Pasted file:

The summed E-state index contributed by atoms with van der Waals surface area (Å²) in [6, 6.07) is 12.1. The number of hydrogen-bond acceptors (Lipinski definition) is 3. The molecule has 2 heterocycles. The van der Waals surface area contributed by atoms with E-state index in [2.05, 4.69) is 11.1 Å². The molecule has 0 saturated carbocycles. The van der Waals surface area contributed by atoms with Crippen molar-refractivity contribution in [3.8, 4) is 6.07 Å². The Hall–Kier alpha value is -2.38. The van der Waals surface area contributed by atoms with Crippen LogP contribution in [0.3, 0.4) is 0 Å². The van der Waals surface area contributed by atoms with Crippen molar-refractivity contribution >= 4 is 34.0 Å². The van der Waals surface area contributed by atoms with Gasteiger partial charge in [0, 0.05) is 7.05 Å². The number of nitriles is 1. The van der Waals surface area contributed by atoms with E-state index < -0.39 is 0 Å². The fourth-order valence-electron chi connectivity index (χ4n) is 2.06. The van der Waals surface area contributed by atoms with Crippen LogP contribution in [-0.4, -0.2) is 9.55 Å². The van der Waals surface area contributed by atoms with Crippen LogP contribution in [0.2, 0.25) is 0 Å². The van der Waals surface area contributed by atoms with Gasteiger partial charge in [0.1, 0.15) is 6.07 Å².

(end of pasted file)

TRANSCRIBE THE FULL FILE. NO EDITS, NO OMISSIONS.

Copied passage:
The summed E-state index contributed by atoms with van der Waals surface area (Å²) in [6, 6.07) is 12.1. The number of hydrogen-bond acceptors (Lipinski definition) is 3. The molecule has 2 heterocycles. The van der Waals surface area contributed by atoms with E-state index in [2.05, 4.69) is 11.1 Å². The molecule has 0 saturated carbocycles. The van der Waals surface area contributed by atoms with Crippen molar-refractivity contribution in [3.8, 4) is 6.07 Å². The Hall–Kier alpha value is -2.38. The van der Waals surface area contributed by atoms with Crippen LogP contribution in [0.3, 0.4) is 0 Å². The van der Waals surface area contributed by atoms with Crippen molar-refractivity contribution >= 4 is 34.0 Å². The van der Waals surface area contributed by atoms with Gasteiger partial charge in [0, 0.05) is 7.05 Å². The number of nitriles is 1. The van der Waals surface area contributed by atoms with E-state index < -0.39 is 0 Å². The fourth-order valence-electron chi connectivity index (χ4n) is 2.06. The van der Waals surface area contributed by atoms with Crippen LogP contribution in [-0.4, -0.2) is 9.55 Å². The van der Waals surface area contributed by atoms with Crippen LogP contribution in [0.2, 0.25) is 0 Å². The van der Waals surface area contributed by atoms with Gasteiger partial charge in [0.1, 0.15) is 6.07 Å².